Accounting system is the most critical element of a business. Many businesses fail due to improper business system. A company should hire professionals for setting up the accounting system and handling the legal matters to make the efficient system.


For setting up a business money is required. Now the question is where to get the money from and how will it be used. A business owner can look for the investors to invest money in his/her business.

A company owner should ask few questions to himself like:
  •  How much money is required for the business?
  •  What type of lender is required?
  •  Lender’s minimum and maximum loan size?
  •  Will the lender be able to meet all the needs?
  • What type of collateral is accepted by the lender?
Lenders use the following eight C’s rules:
  •  Credit – must be good
  •  Capacity – owner should be able to repay the loan
  •  Capital – money required in the business
  •  Collateral – assets to secure the loan
  •  Character - you
  •  Conditions – any condition that can effect the business like financial condition
  •  Commitments – ability and willingness to succeed
  •  Cash flow – can it support the expenses and debts
  • Money can be obtained either through banks or through other financial institutions.
  • Banks – In India, the banks can grouped into four categories based on the ownership structure. These categories are as follows:
  •  Nationalized banks – Majority stake is held by the Government of India
  •  Private sector banks – Major stake is held by private sector
  •  Foreign banks – Majority stake is held by foreign shareholders
  •  Cooperative banks – Majority stake is held by members of the bank
Banks provide financial assistance to businesses in the form of providing working capital and long term loan facility. Banks secure themselves by taking security of assets. In general, nationalized banks and Cooperative banks are more open to provide small ticket financial assistance also. Reserve Bank of India recognizes Dairying as a priority sector and therefore banks are more open to lending in this sector.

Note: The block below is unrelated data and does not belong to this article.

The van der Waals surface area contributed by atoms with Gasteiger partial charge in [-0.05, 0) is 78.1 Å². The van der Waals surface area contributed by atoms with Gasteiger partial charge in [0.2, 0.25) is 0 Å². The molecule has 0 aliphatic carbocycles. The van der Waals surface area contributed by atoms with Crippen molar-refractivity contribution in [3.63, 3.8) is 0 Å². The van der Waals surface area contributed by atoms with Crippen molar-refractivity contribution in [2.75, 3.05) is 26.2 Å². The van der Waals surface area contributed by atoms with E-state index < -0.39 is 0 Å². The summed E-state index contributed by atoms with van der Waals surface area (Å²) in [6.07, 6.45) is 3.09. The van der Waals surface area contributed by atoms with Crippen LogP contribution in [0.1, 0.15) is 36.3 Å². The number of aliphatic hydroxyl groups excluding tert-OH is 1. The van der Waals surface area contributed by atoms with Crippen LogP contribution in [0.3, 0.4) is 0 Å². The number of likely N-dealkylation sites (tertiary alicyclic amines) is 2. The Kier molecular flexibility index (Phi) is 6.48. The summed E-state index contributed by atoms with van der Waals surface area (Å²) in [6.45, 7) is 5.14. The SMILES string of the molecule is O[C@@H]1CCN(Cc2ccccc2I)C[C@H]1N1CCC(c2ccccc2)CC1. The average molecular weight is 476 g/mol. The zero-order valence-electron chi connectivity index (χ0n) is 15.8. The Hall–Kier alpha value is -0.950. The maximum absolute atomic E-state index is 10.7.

Other Financial Institutions - Other then banks, there are other financial institutions like Development Finance Institutions (DFIs) and Non-Banking Finance Companies (NBFCs). DFIs specialize in providing long term financial assistance i.e., long term loans and NBFCs specialize in asset backed funding i.e., lending against a collateral security like vehicles, house, machines etc. In India, most of the DFIs have converted themselves into banks and only few areleft – IFCI, SIDBI. Some of the well run NBFCs are Sriram Chit Fund,
Sundaram Finance, Tata Finance. NBFCs are generally fast in approving a loan proposal though they may charge a higher interest rate.

The obtained money will be used for furniture, machinery, space occupied, inventory,improvements and in day to day basis activities. Your business plan should provide all the details. The business income should cover all the expenses made.

ii. Debt and Equity

Debt and equity are two types of finances. It is important to decide which kind of finance will be appropriate for your business. Lets us discuss each of them one by one:

Debt is borrowing money and repaying it with some interest over a period of time. In debt financing, the only liability of the borrower is repayment of loan on time and the lender does not get any ownership. Lenders generally require the guarantee before providing loan. Debt is usually given to a company which offers some asset that may be pledged by the lender in case of non repayment of loan.

Debt financing can be of two types:
  •  Short term – In short term, full repayment of the loan should be done in less than a year.
  •  Long term – Repayment of the loan can be done in more than a year
If a company has too much debt, it becomes a risky business. Also, it becomes difficult to handle the down falls of business or any unanticipated circumstances.The other disadvantage of debt financing is that the interest has to be paid by the company under any circumstances. For a lender it’s important that the loan should be repaid either through income from the business or by selling the assets.

Equity financing involves sharing of business ownership in exchange of money. In this case money is not needed to be repaid over a specific period of time. Equity can be obtained through non-professionals like family, friends, colleagues etc.The major disadvantage of equity financing is possible loss of control over a business.

iii. Critical Factors in Taking a Loan

The points that you should consider before taking a loan are:
  •  A company should not over borrow the money. The money should be borrowed to the extent a company is able to repay it.
  •  Repayment schedule should match with the cash flows